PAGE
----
The new Monarch restaurant in downtown Dallas was already destined to be a sought-after special occasion spot, because it comes from Michelin-starred Chicago chef Danny Grant and is located inside The National, a gracefully redeveloped 1960s-era building.
And yet, Monarch’s biggest wow is its bird’s-eye view of Dallas. The restaurant is on the 49th floor, and diners can sit up against floor-to-ceiling windows for a spectacular peek at the city from on high.
The view rivals those from the famous Five Sixty by Wolfgang Puck restaurant atop Reunion Tower. But it’s no competition, because Five Sixty closed during the pandemic.
Monarch’s menu is wood-fired modern Italian, with comforting dishes like short rib Bolognese, meatballs with buffalo milk mozzarella, and shareable lasagna. Don’t wear your stretchy pants or expect a casual evening, however. Monarch has the potential to become the spot in Dallas to dine, and its gorgeous dining room is bound to lure in well-dressed customers looking for an iconic evening.
While the room feels formal, Grant says the restaurant has “moments” it will add throughout to year to prove that Monarch is constantly evolving. For instance, there’s a hidden wine-tasting room, available only for people who know people. Eventually, Monarch will host invitation-only chocolate and cognac tastings.
“Once you’re up here, we want to make it so you don’t want to leave,” Grant says. He notes there’s a “spirit of playfulness” in the design of the restaurant. Big-patterned wallpaper and textured chandeliers make the room feel dynamic.
The Chandelier Bar is a spot you’ll want to grab a drink. It’s small, though, and snagging a seat will be the hardest part.
Though Grant is from Chicago, he picked a Dallas chef to run his kitchen. The executive chef is Eric Dreyer, formerly of Fearing’s and Ellie’s. Fun fact: Dreyer was also Oprah Winfrey’s personal chef for a time.
It’s worth noting that the chefs get to enjoy Monarch’s exceptional view, too, because the kitchen boasts floor-to-ceiling windows.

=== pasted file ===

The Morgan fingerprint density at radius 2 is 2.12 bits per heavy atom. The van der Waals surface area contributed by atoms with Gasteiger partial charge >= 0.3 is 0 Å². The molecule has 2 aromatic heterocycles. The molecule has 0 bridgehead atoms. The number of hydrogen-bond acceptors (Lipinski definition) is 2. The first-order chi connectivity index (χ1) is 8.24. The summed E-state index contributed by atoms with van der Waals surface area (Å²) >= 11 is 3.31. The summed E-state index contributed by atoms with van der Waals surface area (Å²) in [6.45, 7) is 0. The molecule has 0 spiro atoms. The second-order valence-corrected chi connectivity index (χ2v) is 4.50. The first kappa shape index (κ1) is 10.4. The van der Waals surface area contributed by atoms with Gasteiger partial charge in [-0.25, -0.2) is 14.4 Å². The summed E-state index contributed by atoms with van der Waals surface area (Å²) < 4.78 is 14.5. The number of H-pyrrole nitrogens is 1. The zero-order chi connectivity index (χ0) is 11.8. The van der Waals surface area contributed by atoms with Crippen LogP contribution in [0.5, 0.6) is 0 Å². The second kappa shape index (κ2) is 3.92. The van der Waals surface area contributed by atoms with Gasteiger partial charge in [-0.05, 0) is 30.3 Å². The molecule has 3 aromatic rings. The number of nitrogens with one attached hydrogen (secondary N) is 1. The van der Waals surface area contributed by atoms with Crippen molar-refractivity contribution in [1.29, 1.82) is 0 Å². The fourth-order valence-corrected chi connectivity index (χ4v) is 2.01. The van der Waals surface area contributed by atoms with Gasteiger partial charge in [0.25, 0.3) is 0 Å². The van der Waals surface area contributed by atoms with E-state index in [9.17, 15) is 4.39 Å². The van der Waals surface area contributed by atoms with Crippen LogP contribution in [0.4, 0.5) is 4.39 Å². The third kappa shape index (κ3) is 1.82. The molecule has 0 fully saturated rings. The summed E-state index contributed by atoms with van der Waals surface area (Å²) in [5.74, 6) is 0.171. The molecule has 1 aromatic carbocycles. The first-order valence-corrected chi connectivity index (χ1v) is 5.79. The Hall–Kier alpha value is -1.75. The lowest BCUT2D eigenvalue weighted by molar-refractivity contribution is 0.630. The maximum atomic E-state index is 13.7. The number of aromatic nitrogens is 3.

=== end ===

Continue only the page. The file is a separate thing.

Dinner starts with bread service: focaccia, finished in the wood-fired oven and served with whipped ricotta. Then it’s on to raw items like Wagyu carpaccio or a bright tuna tartare dish with Meyer lemon. Customers can opt for pricey caviar service — $120 for 1 ounce, $230 for 2 ounces — but the menu offers lower-priced options that seem more soulful. A shareable plate of crispy cacio e pepe is just $12.
Diners will be rightfully drawn to the house-made pastas, inspired by Grant’s Italian family. Options include black truffle risotto, Momma’s spicy rigatoni alla vodka, and whole Maine lobster spaghetti.
Those feeling spendy can spring for the $160 Japanese A5 filet kagoshima or the $125 striploin from A Bar N Ranch. But if money doesn’t matter, the most interesting dinner option isn’t a single cut of beef or a plate of pasta, it’s a multiple course chef’s tasting called The Royale, for $190 per person. Diners won’t know what’s coming until it lands in front of them, another playful touch.
Dinner can end with a theatrical flambé for dessert. Or, get The Night Cap, a pink tiered tray that comes with French press coffee, digestifs and nibbles like hazelnut shortbread and pistachio biscotti for $45.
Monarch is inside The National, at 1401 Elm St., Dallas, on the 49th floor. Monarch does not have any outdoor seating.
Above Monarch is Kessaku, a sushi lounge and wraparound observation deck that is expected to open March 24, 2021.